Not everybody is swayed by the extraordinarily difficult economic circumstances in the US, apparently. Some contrarian views..
Some of the economic problems of our day:
- The financial system is in severe strain, making credit much more difficult to get
- The housing market is in severe slump, destroying wealth and jobs
- Inflation is at highest levels in two decades
- Consumer confidence is almost at the lowest levels recorded
- Economic policy is also severely strained, interest rates cannot be lowered because of the inflation problem (and lower interest rates will not do a whole lot in jolting banks to increase credit again anyway), budgetary policy can hardly be more expansionary, the deficit would balloon even more
Now, all this hasn’t impressed Barclays’ Chief U.S. Economist Dean Maki. In fact, he argues almost exactly the opposite:
- Things are picking up, not slowing down. It looks as if growth is actually picking up in the second quarter.” “We think that will be sustained into the third quarter.”
- Consumer spending is picking up, Maki points out, and while some of that is due to the tax stimulus, part of it preceded the stimulus check mail out.
- “We’re also seeing business investment spending pick up,” Maki notes, “and trade is making a very significant contribution as well.”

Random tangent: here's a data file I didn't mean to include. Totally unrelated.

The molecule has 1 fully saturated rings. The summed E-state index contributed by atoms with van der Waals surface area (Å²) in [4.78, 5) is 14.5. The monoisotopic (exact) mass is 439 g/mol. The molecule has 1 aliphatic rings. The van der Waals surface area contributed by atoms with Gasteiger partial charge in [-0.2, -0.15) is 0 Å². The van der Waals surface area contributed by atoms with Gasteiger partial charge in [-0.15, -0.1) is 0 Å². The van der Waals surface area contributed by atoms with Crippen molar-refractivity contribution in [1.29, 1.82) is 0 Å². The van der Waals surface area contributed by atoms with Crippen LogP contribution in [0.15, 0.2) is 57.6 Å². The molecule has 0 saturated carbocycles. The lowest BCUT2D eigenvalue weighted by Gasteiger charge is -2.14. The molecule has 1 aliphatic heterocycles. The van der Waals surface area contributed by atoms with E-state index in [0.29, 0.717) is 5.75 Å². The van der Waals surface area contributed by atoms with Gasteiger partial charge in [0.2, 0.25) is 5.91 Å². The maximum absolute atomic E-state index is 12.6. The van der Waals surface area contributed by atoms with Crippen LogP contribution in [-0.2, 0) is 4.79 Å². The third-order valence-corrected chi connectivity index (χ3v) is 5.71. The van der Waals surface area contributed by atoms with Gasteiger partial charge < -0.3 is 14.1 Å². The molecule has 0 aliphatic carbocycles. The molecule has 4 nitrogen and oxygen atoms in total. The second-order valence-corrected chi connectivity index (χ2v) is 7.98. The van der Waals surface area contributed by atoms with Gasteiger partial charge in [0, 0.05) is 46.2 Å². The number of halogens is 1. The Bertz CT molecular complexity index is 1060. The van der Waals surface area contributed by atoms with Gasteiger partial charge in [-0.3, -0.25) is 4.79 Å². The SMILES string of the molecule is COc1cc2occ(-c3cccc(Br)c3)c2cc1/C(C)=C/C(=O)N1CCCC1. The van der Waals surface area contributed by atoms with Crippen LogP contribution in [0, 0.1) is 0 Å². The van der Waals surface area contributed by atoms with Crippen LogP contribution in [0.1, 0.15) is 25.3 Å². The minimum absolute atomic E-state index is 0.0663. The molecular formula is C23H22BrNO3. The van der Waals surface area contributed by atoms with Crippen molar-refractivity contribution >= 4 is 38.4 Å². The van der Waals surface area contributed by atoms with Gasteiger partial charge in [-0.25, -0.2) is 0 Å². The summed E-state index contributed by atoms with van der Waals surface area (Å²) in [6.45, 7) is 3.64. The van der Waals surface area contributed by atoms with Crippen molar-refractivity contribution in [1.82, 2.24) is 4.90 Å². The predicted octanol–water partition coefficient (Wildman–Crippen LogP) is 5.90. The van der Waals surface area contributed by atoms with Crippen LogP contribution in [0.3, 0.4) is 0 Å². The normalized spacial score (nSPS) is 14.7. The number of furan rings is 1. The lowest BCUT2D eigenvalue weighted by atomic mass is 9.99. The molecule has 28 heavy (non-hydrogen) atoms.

- “Right now, incomes are rising at the fastest pace in 33 years, and that’s precisely because of the tax rebate checks,”
- Maki said that financial market strains in general will keep the Fed in “too easy a state of policy for too long.” “That’s a real risk here,” Maki observes.
It’s good to know some contrarian views, but we’re not terribly persuaded. For instance, take that claim that “incomes are rising at their fastest pace in 33 years.”
Well, for a start, that’s temporary, the rebate is a one-off. And we don’t think real incomes are rising at their fastest pace in 33 years, inflation is seriously eating into spending power, and this is not the climate for big nominal wage increases as a compensation.
Exports is a bright spot due to the falling dollar, but Europe and Asia are also slowing down, so it remains to be seen for how long this can be the case.